CROWDFUNDING RADAR: Projects That Find Humor in the Human Condition
Steven Wesley Guiles
In the hundreds of concerts I’ve been to, the onstage quote I most repeat came courtesy of Mollie O’Brien, who introduced a forlorn love song by saying “We’re Irish. We’re not happy unless we’re sad.” In some ways, the same can be said about roots music. There is an expectation of earnestness, a sense that a richly nuanced lyric about the frailty of the human condition is what makes a good song. Certainly, it’s given us gems like Gillian Welch’s “Annabelle” and Jason Isbell’s “Cover Me Up.” But you won’t find many artists more respected than John Prine, and, while Prine could certainly make you cry, he was at his best when he made you laugh. There is no deep symbolism to “It’s a Big Old Goofy World.” It’s just a fun song based on jamming as many similes as he could think of into one song. So for this column I went in search of albums that didn’t take themselves too seriously. I found two solo roots projects from artists normally associated with the comic convention circuit, and I rounded it out with a solo album from a member of Lonesome River Band, who themselves have always known how to strike that perfect emotional balance.
Steven Wesley Guiles – Transitions (click here to view project)
If you’re looking for an album processing the loneliness, isolation, and desperation of the last two years, just reach out your hand. There’s likely one near you. But that’s not the full story of how most of us spent our lockdown. Steven Wesley Guiles, better known for his video game-obsessed alter ego Mr. Gee, decided to look at the full picture on his new album, Transitions. Sure, there are songs about re-evaluating priorities, but there are also songs about video games, binge watches, pets, and the search for the perfect taco. If you ever wondered why no one sings pandemic-era songs about the proliferation of gardeners, knitters, and mountains of sourdough bread, Guiles has you covered. Backer perks for his Kickstarter campaign include the album in digital and CD formats (signed or not), “Jesus and Buddha Gaming Together” stickers, a random item or items of loot from Guiles’ various bands’ merch archives, and a personalized Zoom concert.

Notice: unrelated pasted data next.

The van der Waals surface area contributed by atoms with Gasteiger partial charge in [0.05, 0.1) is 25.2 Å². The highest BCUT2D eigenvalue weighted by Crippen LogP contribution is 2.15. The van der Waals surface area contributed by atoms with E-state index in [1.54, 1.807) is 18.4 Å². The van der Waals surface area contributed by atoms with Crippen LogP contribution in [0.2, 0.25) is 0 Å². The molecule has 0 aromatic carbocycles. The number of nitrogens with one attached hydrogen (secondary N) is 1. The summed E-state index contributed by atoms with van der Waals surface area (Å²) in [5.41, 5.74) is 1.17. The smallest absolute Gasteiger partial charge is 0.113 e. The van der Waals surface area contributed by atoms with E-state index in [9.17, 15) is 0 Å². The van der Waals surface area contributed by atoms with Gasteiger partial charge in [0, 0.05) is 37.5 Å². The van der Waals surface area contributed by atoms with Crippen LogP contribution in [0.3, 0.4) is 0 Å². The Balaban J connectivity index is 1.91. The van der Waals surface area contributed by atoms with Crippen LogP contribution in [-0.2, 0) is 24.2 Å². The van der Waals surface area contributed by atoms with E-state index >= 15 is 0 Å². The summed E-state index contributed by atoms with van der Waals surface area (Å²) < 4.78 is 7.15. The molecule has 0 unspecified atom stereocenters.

Bonnie Gordon – Con Artist (click here to view project)
Like Guiles, Bonnie Gordon is more known for her comedic work on the convention circuit. As a member of The Library Bards, she produces geeky parodies of classic rock hits. But beneath the costumes and the silliness is a talented roots/jazz vocalist. Her solo debut, Con Artist, breaks away from comic parodies without ever losing its sense of humor. She also promises a few as-yet-unrevealed “hint of nerdy” covers. She’s already covered “I Put a Spell on You” and “Rainbow Connection” on her YouTube channel, so those could be tells for the direction she’s going. The campaign has intentionally gone minimalist in its backer perks, offering the album in digital format, a backer exclusive enamel pin, and an autographed poster. Despite this, Gordon has already blown past her initial $7,500 funding goal and is now working her way through a series of stretch goals, including a larger band (fairly compensated, and hooray for that!), guest artists, and music videos.
Jesse Smathers – Self-Titled Debut Album (click here to view project)
While there is nothing specific that pulls the self-titled debut album from Lonesome River Band’s Jesse Smathers into the realm of “music with a sense of humor,” it’s something that has always been embedded in bluegrass, whether in the exultant speed of their instruments or cleverly titled songs like “What a Waste of Good Corn Liquor.” For his solo debut, Smathers has gathered a talented group of friends and, while he hasn’t revealed a track list, his musical history would point to more than a couple of songs that don’t take themselves too seriously. Backer perks include the album in digital and CD formats, a private music lesson, tickets to the album release party, and a house concert.